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Secretary of State has no duty to sign and affix the state seal to certificate of appointment.

Burris v White, No. 107816, 2009 WL 51026 (III Sup Ct)

On January 9, 2009, the Illinois Supreme Court denied an original action for mandamus holding "that section 5(1) of the Secretary of State Act (15 ILCS 305/5(1) (West 2006)) is inapplicable to the Burris appointment, and that no further action is required by any officer of this state to make the appointment valid."

President Barack Obama was elected to office while serving a term as the junior United States Senator from Illinois. In anticipation of assuming the Presidency, President Obama resigned his senate seat. Acting pursuant to the power conferred upon it by the seventeenth amendment to the United States Constitution, the Illinois General Assembly empowered its executive, Governor Rod R. Blagojevich, to make a temporary appointment to fill the vacant Senate seat. It had given the governor this power through enactment of Section 25-8 of the Election Code (10 ILCS 5/25-8).

On December 30, 2008, Governor Blagojevich appointed Roland Burris to temporarily fill the United States Senate seat vacated by President Obama. The next day, Governor Blagojevich executed a document titled "certificate of appointment," in which he certified that he was appointing Mr. Burris to temporarily represent Illinois in the United States Senate. The certificate form included a space for the signature of "Jesse White, Secretary of State," which was left blank. The document was sent to the President of the Senate of the United States.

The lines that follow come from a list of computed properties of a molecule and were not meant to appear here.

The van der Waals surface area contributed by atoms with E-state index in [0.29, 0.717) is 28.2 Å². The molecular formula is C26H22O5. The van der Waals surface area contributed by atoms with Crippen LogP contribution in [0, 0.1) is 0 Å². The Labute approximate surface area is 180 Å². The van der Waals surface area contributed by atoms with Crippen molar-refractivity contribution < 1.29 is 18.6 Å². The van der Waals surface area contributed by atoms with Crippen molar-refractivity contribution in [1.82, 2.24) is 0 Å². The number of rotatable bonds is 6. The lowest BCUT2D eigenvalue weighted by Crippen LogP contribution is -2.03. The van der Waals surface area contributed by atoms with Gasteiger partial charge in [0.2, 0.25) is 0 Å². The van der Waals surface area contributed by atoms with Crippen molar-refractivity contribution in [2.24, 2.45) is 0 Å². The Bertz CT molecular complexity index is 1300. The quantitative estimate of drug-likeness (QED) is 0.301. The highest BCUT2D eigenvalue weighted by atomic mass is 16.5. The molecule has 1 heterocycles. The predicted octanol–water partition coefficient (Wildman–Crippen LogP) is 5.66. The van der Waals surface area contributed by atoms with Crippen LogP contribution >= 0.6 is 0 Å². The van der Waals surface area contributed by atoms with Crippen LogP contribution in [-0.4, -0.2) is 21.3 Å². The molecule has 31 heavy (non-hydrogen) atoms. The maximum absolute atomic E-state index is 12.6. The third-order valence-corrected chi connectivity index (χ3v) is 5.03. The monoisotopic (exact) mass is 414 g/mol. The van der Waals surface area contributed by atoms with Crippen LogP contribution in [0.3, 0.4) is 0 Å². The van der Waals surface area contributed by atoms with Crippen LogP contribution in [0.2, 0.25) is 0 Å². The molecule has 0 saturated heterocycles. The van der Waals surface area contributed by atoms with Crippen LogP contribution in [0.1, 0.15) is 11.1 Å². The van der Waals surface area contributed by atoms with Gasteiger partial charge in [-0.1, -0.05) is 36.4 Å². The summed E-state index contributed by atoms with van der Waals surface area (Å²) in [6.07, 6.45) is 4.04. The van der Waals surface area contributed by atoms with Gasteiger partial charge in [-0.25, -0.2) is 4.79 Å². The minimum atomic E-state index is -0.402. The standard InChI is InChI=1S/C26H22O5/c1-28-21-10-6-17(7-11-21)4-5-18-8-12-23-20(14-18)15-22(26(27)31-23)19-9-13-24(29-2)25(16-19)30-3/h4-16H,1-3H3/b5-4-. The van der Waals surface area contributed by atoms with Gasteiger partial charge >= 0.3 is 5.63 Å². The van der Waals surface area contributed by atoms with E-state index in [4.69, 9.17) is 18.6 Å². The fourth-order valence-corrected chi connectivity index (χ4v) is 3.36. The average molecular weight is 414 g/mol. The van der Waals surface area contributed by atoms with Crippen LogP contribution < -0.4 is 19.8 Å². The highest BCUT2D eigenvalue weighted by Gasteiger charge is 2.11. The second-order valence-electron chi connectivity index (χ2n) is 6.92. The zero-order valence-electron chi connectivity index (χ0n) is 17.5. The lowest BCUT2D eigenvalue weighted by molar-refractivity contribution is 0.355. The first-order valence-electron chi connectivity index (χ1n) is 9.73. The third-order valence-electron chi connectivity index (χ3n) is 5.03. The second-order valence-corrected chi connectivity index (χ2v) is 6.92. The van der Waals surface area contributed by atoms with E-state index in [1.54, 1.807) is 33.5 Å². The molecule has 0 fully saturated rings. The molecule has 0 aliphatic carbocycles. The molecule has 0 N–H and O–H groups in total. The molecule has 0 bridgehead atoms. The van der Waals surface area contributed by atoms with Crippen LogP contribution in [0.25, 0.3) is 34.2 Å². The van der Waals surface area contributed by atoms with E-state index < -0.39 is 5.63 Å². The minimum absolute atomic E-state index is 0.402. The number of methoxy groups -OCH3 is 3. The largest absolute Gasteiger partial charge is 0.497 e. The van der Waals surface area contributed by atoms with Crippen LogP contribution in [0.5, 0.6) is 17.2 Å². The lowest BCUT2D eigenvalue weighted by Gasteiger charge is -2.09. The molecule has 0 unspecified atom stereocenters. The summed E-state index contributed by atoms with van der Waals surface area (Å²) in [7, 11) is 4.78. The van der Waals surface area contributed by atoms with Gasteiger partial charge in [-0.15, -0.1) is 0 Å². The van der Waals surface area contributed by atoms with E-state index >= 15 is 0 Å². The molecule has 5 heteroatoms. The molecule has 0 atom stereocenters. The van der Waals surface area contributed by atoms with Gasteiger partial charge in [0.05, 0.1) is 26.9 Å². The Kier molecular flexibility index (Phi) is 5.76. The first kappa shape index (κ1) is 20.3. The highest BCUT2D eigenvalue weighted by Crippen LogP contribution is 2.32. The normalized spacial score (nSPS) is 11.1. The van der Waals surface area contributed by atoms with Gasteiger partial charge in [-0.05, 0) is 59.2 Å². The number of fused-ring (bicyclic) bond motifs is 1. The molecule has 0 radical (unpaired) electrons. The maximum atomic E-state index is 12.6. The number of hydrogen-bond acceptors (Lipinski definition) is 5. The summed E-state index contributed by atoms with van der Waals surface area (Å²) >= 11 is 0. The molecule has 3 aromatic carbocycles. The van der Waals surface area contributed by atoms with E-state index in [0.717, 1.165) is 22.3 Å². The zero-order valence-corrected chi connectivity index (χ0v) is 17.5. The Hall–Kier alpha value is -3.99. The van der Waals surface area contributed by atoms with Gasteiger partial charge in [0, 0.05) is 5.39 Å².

On the same day that the "certificate of appointment" was signed by Governor Blagojevich, the secretary of state's office duly registered the appointment pursuant to section 5(2) of the Secretary of State Act. However, the secretary of state, Jesse White, did not sign and affix the state seal to the governor's "certificate of appointment" or the appointment letter dated December 30, 2008.

On January 2, 2009, Mr. Burris filed a motion pursuant to Supreme Court Rule 381(a) seeking leave to file a complaint for mandamus in the Illinois Supreme Court. The motion invoked the Illinois Supreme Court's original jurisdiction and sought an order compelling the secretary of state to countersign and affix the seal of the state to Mr. Burris' appointment papers. On January 6, 2009, when the Senate convened, Mr. Burris was barred from the Senate floor and not sworn in as a United States Senator on grounds that the secretary of state had not countersigned or affixed the state seal to his appointment papers. The issue presented to the Illinois Supreme Court was whether the secretary of state was required to sign and affix the seal of the state to the document issued by the governor certifying the appointment of Roland Burris to the United States Senate.

The Illinois Supreme Court found that under the Secretary of State Act , the secretary of state only has the duty to sign and affix the state seal to "commissions" required by law to be issued by the governor. Furthermore, the court found that under Illinois law only certain situations require office holders to obtain gubernatorial "commissions." Based on this determination, the Illinois Supreme Court held that "[b]ecause gubernatorial appointments only require issuance of an actual commission when the governing law so provides and because no provision of law makes issuance of a commission necessary for the validity of a gubernatorial appointee to a United States Senate vacancy, no commission was required by law to effectuate the appointment of Mr. Burris to the United States Senate." Furthermore, the court held that since the secretary of state's signature and seal is only required in cases where "commissions" are required by law, Jesse White had no duty to sign and seal Mr. Burris' "certificate of appointment." Consequently, the court held that the sole duty of the secretary of state was to register the appointment of Mr. Burris, which he had already done. For these reasons, the Illinois Supreme Court denied Mr. Burris' request for issuance of a writ of mandamus.
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Publication:Illinois Bar Journal
Date:Mar 1, 2009
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